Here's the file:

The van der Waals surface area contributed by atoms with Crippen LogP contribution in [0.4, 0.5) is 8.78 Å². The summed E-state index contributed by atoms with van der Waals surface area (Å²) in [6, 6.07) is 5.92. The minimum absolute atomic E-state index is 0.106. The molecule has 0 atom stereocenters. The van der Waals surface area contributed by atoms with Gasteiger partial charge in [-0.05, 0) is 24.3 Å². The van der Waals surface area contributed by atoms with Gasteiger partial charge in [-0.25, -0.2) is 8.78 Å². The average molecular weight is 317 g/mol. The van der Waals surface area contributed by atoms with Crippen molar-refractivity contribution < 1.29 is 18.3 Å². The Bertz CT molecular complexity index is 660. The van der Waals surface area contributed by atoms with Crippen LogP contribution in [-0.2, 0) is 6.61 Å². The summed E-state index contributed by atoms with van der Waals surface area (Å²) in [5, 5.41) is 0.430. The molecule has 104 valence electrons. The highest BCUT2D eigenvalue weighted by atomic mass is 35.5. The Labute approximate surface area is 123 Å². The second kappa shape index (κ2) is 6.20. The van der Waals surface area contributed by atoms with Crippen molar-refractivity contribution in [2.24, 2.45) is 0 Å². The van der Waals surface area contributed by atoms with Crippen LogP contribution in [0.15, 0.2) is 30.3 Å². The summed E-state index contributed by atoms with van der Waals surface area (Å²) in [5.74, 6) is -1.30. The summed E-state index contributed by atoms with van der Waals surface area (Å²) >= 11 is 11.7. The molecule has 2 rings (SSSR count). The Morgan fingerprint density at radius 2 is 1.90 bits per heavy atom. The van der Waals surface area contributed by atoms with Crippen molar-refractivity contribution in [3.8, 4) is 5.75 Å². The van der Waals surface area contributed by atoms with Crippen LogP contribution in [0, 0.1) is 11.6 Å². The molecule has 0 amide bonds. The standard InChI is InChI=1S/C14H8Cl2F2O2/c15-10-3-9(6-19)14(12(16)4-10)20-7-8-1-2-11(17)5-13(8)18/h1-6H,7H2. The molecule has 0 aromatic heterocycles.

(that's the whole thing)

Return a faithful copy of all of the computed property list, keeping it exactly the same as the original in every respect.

The van der Waals surface area contributed by atoms with Crippen LogP contribution in [0.4, 0.5) is 8.78 Å². The summed E-state index contributed by atoms with van der Waals surface area (Å²) in [6, 6.07) is 5.92. The minimum absolute atomic E-state index is 0.106. The molecule has 0 atom stereocenters. The van der Waals surface area contributed by atoms with Gasteiger partial charge in [-0.05, 0) is 24.3 Å². The van der Waals surface area contributed by atoms with Gasteiger partial charge in [-0.25, -0.2) is 8.78 Å². The average molecular weight is 317 g/mol. The van der Waals surface area contributed by atoms with Crippen molar-refractivity contribution < 1.29 is 18.3 Å². The Bertz CT molecular complexity index is 660. The van der Waals surface area contributed by atoms with Crippen LogP contribution in [-0.2, 0) is 6.61 Å². The summed E-state index contributed by atoms with van der Waals surface area (Å²) in [5, 5.41) is 0.430. The molecule has 104 valence electrons. The highest BCUT2D eigenvalue weighted by atomic mass is 35.5. The Labute approximate surface area is 123 Å². The second kappa shape index (κ2) is 6.20. The van der Waals surface area contributed by atoms with Crippen molar-refractivity contribution in [2.24, 2.45) is 0 Å². The van der Waals surface area contributed by atoms with Crippen LogP contribution in [0.15, 0.2) is 30.3 Å². The summed E-state index contributed by atoms with van der Waals surface area (Å²) in [5.74, 6) is -1.30. The summed E-state index contributed by atoms with van der Waals surface area (Å²) >= 11 is 11.7. The molecule has 2 rings (SSSR count). The Morgan fingerprint density at radius 2 is 1.90 bits per heavy atom. The van der Waals surface area contributed by atoms with Crippen molar-refractivity contribution in [3.8, 4) is 5.75 Å². The van der Waals surface area contributed by atoms with Crippen LogP contribution in [0, 0.1) is 11.6 Å². The molecule has 0 amide bonds. The standard InChI is InChI=1S/C14H8Cl2F2O2/c15-10-3-9(6-19)14(12(16)4-10)20-7-8-1-2-11(17)5-13(8)18/h1-6H,7H2. The molecule has 0 aromatic heterocycles.